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I want to move and call a boost::packaged_task inside a lambda.

However, I can't figure out an elegant solution.

e.g. This won't compile.

        template<typename Func>
        auto begin_invoke(Func&& func) -> boost::unique_future<decltype(func())> // noexcept
            typedef boost::packaged_task<decltype(func())> task_type;

            auto task = task_type(std::forward<Func>(func));
            auto future = task.get_future();


            return std::move(future);       

    int _tmain(int argc, _TCHAR* argv[])
        executor ex;
        ex.begin_invoke([]{std::cout << "Hello world!";});
       //error C3848: expression having type 'const boost::packaged_task<R>' would lose some const-volatile qualifiers in order to call 'void boost::packaged_task<R>::operator ()(void)'
//          with
//          [
//              R=void
//          ]
        return 0;

My rather ugly solution:

    struct task_adaptor_t
        // copy-constructor acts as move constructor
        task_adaptor_t(const task_adaptor_t& other) : task(std::move(other.task)){}
        task_adaptor_t(task_type&& task) : task(std::move(task)){}
        void operator()() const { task(); }
        mutable task_type task;
    } task_adaptor(std::move(task));


What is the "proper" way to move a packaged_task into a lambda which calls it?

share|improve this question
Similar to stackoverflow.com/questions/4433109 – sellibitze Dec 20 '10 at 20:29
up vote 2 down vote accepted

With a proper implementation of std::bind (or something equivalent with respect to move-enabled types) you should be able to combine bind and a C++0x lambda like this:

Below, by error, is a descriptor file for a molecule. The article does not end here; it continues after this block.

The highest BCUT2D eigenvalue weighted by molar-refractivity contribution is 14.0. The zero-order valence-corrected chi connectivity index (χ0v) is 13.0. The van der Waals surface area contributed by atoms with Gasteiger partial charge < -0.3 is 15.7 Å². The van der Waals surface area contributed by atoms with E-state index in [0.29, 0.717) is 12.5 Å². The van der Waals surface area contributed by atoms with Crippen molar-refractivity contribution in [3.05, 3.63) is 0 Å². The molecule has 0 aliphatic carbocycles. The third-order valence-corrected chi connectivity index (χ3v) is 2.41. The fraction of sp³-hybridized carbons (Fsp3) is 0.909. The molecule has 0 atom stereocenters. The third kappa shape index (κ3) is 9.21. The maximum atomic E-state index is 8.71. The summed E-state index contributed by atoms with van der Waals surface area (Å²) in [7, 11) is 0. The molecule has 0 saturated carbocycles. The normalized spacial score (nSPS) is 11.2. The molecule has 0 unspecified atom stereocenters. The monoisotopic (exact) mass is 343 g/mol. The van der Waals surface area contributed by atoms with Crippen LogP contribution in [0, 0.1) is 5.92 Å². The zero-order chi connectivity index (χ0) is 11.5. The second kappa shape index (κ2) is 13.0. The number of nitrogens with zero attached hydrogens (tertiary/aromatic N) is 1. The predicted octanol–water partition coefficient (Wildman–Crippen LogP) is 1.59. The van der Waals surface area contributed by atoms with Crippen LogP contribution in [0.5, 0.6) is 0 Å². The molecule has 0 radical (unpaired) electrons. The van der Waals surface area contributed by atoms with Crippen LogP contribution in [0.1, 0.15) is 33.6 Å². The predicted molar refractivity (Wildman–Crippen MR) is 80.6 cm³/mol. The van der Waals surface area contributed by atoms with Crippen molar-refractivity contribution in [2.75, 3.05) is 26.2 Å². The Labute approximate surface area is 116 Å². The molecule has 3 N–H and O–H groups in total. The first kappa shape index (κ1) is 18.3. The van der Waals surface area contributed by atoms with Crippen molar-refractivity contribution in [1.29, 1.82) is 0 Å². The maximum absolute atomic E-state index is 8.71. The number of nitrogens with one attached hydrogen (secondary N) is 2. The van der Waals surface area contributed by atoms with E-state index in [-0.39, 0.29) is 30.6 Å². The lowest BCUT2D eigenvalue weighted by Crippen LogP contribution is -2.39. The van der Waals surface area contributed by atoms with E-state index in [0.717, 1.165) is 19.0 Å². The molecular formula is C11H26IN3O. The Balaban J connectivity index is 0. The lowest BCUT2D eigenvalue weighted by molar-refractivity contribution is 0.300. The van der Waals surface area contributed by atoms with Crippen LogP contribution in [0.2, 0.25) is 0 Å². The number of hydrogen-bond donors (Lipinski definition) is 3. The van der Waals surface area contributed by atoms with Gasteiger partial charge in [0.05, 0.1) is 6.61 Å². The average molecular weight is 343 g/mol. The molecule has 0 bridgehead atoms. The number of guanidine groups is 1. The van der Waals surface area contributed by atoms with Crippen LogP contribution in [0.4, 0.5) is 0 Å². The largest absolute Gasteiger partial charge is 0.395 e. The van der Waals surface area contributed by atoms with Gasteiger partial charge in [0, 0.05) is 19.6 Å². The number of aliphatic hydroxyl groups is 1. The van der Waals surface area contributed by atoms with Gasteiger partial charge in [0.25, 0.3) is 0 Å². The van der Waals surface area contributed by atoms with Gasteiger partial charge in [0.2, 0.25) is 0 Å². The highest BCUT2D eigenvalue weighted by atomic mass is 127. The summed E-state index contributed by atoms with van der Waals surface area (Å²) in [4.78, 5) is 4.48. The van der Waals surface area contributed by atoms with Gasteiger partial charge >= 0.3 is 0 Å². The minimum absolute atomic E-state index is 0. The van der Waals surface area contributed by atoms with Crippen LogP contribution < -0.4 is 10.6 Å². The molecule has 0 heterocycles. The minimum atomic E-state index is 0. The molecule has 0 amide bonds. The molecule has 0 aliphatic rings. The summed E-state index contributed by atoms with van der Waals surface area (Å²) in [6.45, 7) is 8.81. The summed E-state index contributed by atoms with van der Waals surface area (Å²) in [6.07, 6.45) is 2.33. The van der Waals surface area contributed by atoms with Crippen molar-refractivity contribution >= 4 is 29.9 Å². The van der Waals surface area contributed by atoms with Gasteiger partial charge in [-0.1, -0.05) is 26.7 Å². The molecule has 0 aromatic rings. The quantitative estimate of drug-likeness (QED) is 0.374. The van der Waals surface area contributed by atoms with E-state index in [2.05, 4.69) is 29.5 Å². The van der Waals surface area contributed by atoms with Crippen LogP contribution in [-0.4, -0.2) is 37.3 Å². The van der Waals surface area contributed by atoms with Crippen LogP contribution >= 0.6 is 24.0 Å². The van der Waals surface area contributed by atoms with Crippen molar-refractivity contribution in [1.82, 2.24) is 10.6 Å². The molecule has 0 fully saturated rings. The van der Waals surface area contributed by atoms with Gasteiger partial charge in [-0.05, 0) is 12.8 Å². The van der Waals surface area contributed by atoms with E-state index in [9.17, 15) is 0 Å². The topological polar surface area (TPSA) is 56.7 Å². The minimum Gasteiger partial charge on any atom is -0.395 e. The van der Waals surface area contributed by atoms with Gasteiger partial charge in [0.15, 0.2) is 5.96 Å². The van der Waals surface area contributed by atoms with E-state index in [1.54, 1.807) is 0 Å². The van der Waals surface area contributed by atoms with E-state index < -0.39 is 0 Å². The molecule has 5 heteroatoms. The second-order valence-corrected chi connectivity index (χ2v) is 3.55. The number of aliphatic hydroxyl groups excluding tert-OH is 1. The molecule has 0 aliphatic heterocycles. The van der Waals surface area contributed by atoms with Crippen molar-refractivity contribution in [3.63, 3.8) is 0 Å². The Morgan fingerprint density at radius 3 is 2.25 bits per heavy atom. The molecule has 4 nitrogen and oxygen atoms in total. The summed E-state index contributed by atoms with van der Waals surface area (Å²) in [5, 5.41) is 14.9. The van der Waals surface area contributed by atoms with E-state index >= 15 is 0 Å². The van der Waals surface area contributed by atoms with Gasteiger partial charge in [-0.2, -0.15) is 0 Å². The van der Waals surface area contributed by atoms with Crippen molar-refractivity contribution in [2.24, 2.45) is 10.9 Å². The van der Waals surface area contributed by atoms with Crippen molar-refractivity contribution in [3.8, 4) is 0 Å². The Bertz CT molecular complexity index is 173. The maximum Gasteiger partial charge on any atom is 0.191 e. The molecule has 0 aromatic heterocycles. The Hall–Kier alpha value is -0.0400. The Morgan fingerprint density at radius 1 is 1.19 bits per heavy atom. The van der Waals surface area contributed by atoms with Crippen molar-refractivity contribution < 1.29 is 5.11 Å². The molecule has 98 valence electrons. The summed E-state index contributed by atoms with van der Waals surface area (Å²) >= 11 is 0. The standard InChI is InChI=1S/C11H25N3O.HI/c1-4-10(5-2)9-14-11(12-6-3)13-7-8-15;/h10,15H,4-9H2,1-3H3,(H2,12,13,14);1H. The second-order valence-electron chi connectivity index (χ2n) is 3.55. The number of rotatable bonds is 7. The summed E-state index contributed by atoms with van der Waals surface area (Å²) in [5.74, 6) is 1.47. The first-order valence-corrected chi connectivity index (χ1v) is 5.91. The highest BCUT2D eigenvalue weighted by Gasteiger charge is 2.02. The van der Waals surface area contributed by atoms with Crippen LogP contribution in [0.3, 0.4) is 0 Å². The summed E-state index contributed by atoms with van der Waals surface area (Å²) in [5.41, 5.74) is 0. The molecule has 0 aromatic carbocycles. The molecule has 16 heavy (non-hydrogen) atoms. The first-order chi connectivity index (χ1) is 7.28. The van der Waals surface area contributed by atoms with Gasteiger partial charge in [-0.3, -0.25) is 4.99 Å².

task_type task (std::forward<Func>(func));
auto future = task.get_future();

execution_queue_.try_push(std::bind([](task_type const& task)

return future;

btw: You don't need a std::move around future because future is a local object. As such, it's already subject to potential copy elision and if the compiler is not able to do that elision it has to move construct the return value from 'future'. The explicit use of std::move in this case may actually inhibit a copy/move elision.

share|improve this answer
unfortunately that doesn't seem to work on MSVC2010. std::bind seems to use result_of instead of decltype. – ronag Dec 20 '10 at 21:14
The use of result_of would be okay if result_of used decltype like it should. ;-) – sellibitze Dec 20 '10 at 21:33

There's a similar question up that I posted about moving into lambdas. C++0x doesn't have any move capture syntax. The only solution I could come up with was some kind of proxy function object.

template<typename T, typename F> class move_capture_proxy {
    T t;
    F f;
    move_capture_proxy(T&& a, F&& b) 
        : t(std::move(a)), f(std::move(b)) {}
    auto operator()() -> decltype(f(std::move(b)) {
        return f(std::move(b));
template<typename T, typename F> move_capture_proxy<T, F> make_move_proxy(T&& t, F&& f) {
    return move_capture_proxy<T, F>(std::move(t), std::move(f));

execution_queue.try_push(make_move_proxy(std::move(task), [](decltype(task)&& ref) {
    auto task = std::move(ref);
    // use task

Note that I haven't actually tried this code, and it would become a lot nicer with variadic templates, but MSVC10 doesn't have them so I don't really know about them.

share|improve this answer
I actually added a solution involving std::bind to your question: stackoverflow.com/questions/4433109 – sellibitze Dec 20 '10 at 20:30
Also, it seems you forgot about the template argument deduction rules that make perfect forwarding work. A couple of std::moves should be replaced with std::forward and a decay<T>::type respectivly decay<F>::type wouldn't hurt. I hope you are aware of the fact that T and F might be deduced to be an lvalue reference. – sellibitze Dec 20 '10 at 21:05

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